The following fitness-linked life history traits were measured across three generations of four genotypes and 5 clonal replicates for exposed and non-exposed experimental animals: age at maturity (first time parthenogenetic eggs are released in the brood pouch), size at maturity (distance from the head to the base of the tail spine), fecundity (sum of juveniles across 2 broods), interval between broods and mortality. Size at maturity was measured after the release of the first brood in the brood pouch using image J software (https://imagej.nih.gov/ij/). The mortality rate per genotype was determined with the survival model fit using the psm function in the ‘rms’ package in R v.3.6.0. The day of mortality and mortality events were combined as a response variable while the term ‘genotype’ was treated as a fixed effect. The mortality curves per generation were plotted with the survplot function from the rms package in R v.3.6.0. Genotypes were fixed across all experimental conditions and generations, enabling us to control for confounding factors e.g. genetic changes occurring from one generation to the next and genetic variation among experimental exposures. This design permits the analysis of within (WGP) and transgenerational plasticity (TGP), as well as the analysis of evolutionary differences among genotypes.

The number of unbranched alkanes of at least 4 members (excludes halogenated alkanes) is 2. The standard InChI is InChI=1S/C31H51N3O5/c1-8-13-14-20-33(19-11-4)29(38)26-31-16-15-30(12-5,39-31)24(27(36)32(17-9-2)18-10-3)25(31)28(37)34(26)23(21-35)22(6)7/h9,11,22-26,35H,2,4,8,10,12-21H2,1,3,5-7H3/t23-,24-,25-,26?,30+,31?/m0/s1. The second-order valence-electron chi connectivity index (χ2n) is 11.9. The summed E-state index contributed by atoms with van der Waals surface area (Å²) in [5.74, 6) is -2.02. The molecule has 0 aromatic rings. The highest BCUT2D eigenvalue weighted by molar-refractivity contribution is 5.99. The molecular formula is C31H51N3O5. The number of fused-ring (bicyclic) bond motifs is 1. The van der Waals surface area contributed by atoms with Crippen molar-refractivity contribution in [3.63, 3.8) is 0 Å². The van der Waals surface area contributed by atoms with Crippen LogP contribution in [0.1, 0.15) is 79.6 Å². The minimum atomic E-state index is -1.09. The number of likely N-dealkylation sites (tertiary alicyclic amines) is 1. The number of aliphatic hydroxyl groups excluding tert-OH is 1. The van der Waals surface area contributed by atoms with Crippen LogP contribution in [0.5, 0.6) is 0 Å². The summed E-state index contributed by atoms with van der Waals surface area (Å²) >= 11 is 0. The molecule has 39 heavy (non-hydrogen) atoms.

Usage Notes

1 Abdullahi_etal_metadata_Atrazine: fitness-linked life history traits collected following exposure to Atrazine. GenotypeID; replicate; generation; treatment; mortality (including mortality event and day of mortality), size at maturity, age at maturity and fecundity measured after controlling for maternal effect across three generations are shown. If mortality occurred before sexual maturity, life history traits linked to later life stages were not recorded (‘null’).